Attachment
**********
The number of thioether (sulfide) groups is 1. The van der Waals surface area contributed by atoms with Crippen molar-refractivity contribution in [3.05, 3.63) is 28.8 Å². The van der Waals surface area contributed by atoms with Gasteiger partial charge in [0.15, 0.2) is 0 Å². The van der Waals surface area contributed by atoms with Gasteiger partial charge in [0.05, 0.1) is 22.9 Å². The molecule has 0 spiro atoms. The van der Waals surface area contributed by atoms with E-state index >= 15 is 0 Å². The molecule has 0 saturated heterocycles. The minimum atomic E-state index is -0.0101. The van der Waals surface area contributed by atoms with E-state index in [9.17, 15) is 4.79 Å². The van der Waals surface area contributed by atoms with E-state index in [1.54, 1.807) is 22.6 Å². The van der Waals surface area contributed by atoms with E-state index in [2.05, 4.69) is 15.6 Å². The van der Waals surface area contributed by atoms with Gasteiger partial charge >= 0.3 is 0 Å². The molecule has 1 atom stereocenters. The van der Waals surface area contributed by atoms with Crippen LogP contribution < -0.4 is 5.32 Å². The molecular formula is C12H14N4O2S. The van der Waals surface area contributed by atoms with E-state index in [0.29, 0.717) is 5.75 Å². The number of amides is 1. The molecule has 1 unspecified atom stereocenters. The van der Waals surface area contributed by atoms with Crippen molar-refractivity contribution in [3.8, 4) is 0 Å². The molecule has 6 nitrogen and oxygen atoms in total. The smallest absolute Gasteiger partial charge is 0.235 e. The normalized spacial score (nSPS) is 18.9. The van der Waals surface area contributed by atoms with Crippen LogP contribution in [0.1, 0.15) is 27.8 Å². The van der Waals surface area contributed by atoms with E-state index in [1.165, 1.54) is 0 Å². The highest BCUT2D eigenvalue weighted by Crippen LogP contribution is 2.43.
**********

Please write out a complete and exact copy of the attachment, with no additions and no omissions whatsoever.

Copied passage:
The number of thioether (sulfide) groups is 1. The van der Waals surface area contributed by atoms with Crippen molar-refractivity contribution in [3.05, 3.63) is 28.8 Å². The van der Waals surface area contributed by atoms with Gasteiger partial charge in [0.15, 0.2) is 0 Å². The van der Waals surface area contributed by atoms with Gasteiger partial charge in [0.05, 0.1) is 22.9 Å². The molecule has 0 spiro atoms. The van der Waals surface area contributed by atoms with E-state index >= 15 is 0 Å². The molecule has 0 saturated heterocycles. The minimum atomic E-state index is -0.0101. The van der Waals surface area contributed by atoms with E-state index in [9.17, 15) is 4.79 Å². The van der Waals surface area contributed by atoms with E-state index in [1.54, 1.807) is 22.6 Å². The van der Waals surface area contributed by atoms with E-state index in [2.05, 4.69) is 15.6 Å². The van der Waals surface area contributed by atoms with Gasteiger partial charge >= 0.3 is 0 Å². The molecule has 1 atom stereocenters. The van der Waals surface area contributed by atoms with Crippen LogP contribution < -0.4 is 5.32 Å². The molecular formula is C12H14N4O2S. The van der Waals surface area contributed by atoms with E-state index in [0.29, 0.717) is 5.75 Å². The number of amides is 1. The molecule has 1 unspecified atom stereocenters. The van der Waals surface area contributed by atoms with Crippen molar-refractivity contribution in [3.8, 4) is 0 Å². The molecule has 6 nitrogen and oxygen atoms in total. The smallest absolute Gasteiger partial charge is 0.235 e. The normalized spacial score (nSPS) is 18.9. The van der Waals surface area contributed by atoms with Crippen LogP contribution in [0.1, 0.15) is 27.8 Å². The van der Waals surface area contributed by atoms with E-state index in [1.165, 1.54) is 0 Å². The highest BCUT2D eigenvalue weighted by Crippen LogP contribution is 2.43.